That analogy is laughable. The problem with the labels is that they're treated like literal, bona fide diseases when they aren't. No oncologist can 'diagnose' a patient with cancer by simply looking at them in the doctor's office.

What part of this don't you people get? The whole diagnostic process in psychiatry is fraud. It's that simple.
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Old 11-01-2014, 10:33 AM
 
283 posts, read 466,039 times
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Quote:
Originally Posted by citylove101 View Post
Interesting, in that in most poor minority neighborhoods the overwhelming problem is the LACK of mental health services. Most often the solution isn't medication and treatment, but the legal system and jail. If you haven't had to endure the latter and only have to deal with the former consider yourself very, very fortunate.
NY would be the exception then. This is pretty much a progressive nanny state that is hellbent on promoting "mental health" about as much as CPR (google "Chirlane McCray World Mental Health day").

I did a stint in a local jail as a youngster and I've been in a psych ward. The latter was far worse because I was locked up arbitrarily without a formal charge, had no access to a lawyer for over a week (as opposed to 24 hours in central booking), and was humiliated in court where the doctors did everything they could to make me look like a deranged animal needing to be tranquilized, despite the fact that I spent days in the hospital before the hearing where I behaved perfectly fine. Obviously they had no evidence of the "diagnosis" which is how I got out, yet because the judge was on the hospitals side I still came close to being forcibly drugged based off nothing but the word of a quack.

Psych wards are worse because the people in them have diminished rights, even compared to the murderers and rapists in jail.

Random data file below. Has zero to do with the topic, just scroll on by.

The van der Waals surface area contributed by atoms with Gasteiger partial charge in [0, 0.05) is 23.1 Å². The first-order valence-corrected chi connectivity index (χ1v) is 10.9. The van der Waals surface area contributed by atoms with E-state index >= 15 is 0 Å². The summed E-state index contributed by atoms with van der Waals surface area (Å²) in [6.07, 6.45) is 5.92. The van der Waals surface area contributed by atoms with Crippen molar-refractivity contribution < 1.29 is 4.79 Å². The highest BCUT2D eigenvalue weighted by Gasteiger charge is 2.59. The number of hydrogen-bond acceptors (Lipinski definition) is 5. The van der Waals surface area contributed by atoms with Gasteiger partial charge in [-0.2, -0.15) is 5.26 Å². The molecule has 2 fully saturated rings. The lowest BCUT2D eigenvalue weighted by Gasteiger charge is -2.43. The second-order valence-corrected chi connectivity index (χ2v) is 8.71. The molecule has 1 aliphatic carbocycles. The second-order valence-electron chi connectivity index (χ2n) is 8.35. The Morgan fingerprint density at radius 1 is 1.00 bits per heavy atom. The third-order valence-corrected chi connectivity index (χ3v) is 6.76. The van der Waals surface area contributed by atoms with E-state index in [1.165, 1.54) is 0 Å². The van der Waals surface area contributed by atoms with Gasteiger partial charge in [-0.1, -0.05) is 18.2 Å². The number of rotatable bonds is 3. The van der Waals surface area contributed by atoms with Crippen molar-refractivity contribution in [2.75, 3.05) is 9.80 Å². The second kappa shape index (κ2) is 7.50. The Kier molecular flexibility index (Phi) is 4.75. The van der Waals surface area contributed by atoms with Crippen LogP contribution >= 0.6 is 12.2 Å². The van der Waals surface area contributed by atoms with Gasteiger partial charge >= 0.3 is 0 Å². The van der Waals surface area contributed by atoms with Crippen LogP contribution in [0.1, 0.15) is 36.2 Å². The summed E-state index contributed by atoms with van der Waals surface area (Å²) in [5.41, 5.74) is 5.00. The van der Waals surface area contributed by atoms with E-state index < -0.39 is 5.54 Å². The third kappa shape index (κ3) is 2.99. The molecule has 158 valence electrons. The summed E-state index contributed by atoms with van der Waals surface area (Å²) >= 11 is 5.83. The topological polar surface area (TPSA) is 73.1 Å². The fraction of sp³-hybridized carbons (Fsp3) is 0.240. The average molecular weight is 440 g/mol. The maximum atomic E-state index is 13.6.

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Old 11-01-2014, 10:50 AM
 
Location: Southern MN
7,250 posts, read 4,112,295 times
Reputation: 25655
Most people who practice medicine recognize that the use of diagnoses has it's problematic side. But the way the system is currently set up, in order to receive assistance from an insurance provider, a patient must have a diagnosis. And that diagnosis will determine the type and degree of assistance that patient is entitled to.

Diagnoses can and do change so it may help not to think of one's self as the sum total of your diagnosis. Or that people think ill of you because of it.

Rather think of it as a sort of short hand for medical staff who will be working with you. Rather than inform everyone of all the behaviors, statements and observances that have been made which indicate you may be in difficulty or a danger to self or others there is a label that serves as a handy-dandy catch-all for those things.

Good mental health staff are constantly monitoring to determine if that's an accurate appellation for your current level of wellness.

OP, if you are saying that your situation appears arbitrary, fraudulent and a violation of your dignity and rights, I would think most people would think and feel the same. Comparing the way you have been treated to how patients were treated at the turn of the last century is small comfort. Let's hope progress continues to be made.
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Old 11-01-2014, 10:52 AM
 
283 posts, read 466,039 times
Reputation: 292
Quote:
Originally Posted by nightbird47 View Post
My nephew is schiphrentic. I remember when he came to the house with his mom and would have conversations with a chair. He'd go out at night and wander so I'd lock the door, but he could still open them. One night he did spend half the night wandering outside.